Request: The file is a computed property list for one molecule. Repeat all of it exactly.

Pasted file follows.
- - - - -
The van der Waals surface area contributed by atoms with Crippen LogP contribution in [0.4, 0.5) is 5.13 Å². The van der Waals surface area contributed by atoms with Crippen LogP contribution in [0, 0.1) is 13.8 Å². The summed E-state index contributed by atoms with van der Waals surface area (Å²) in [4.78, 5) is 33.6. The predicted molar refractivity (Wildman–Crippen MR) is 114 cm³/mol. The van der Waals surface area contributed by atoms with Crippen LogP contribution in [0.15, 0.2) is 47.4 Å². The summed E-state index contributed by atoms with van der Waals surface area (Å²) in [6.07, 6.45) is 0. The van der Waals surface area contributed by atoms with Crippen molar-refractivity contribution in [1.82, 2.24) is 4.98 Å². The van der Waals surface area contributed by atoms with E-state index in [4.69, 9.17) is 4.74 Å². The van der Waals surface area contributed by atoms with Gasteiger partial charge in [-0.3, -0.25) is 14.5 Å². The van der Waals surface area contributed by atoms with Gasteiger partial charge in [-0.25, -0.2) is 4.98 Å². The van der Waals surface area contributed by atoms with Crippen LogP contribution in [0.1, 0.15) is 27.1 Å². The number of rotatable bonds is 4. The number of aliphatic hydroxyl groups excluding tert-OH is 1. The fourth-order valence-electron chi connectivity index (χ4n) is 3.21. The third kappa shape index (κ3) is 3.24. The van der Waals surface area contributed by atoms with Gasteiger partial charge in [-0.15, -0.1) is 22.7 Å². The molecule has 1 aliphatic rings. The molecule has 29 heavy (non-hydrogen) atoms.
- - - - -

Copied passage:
The van der Waals surface area contributed by atoms with Crippen LogP contribution in [0.4, 0.5) is 5.13 Å². The van der Waals surface area contributed by atoms with Crippen LogP contribution in [0, 0.1) is 13.8 Å². The summed E-state index contributed by atoms with van der Waals surface area (Å²) in [4.78, 5) is 33.6. The predicted molar refractivity (Wildman–Crippen MR) is 114 cm³/mol. The van der Waals surface area contributed by atoms with Crippen LogP contribution in [0.15, 0.2) is 47.4 Å². The summed E-state index contributed by atoms with van der Waals surface area (Å²) in [6.07, 6.45) is 0. The van der Waals surface area contributed by atoms with Crippen molar-refractivity contribution in [1.82, 2.24) is 4.98 Å². The van der Waals surface area contributed by atoms with E-state index in [4.69, 9.17) is 4.74 Å². The van der Waals surface area contributed by atoms with Gasteiger partial charge in [-0.3, -0.25) is 14.5 Å². The van der Waals surface area contributed by atoms with Gasteiger partial charge in [-0.25, -0.2) is 4.98 Å². The van der Waals surface area contributed by atoms with Crippen LogP contribution in [0.1, 0.15) is 27.1 Å². The number of rotatable bonds is 4. The number of aliphatic hydroxyl groups excluding tert-OH is 1. The fourth-order valence-electron chi connectivity index (χ4n) is 3.21. The third kappa shape index (κ3) is 3.24. The van der Waals surface area contributed by atoms with Gasteiger partial charge in [-0.15, -0.1) is 22.7 Å². The molecule has 1 aliphatic rings. The molecule has 29 heavy (non-hydrogen) atoms.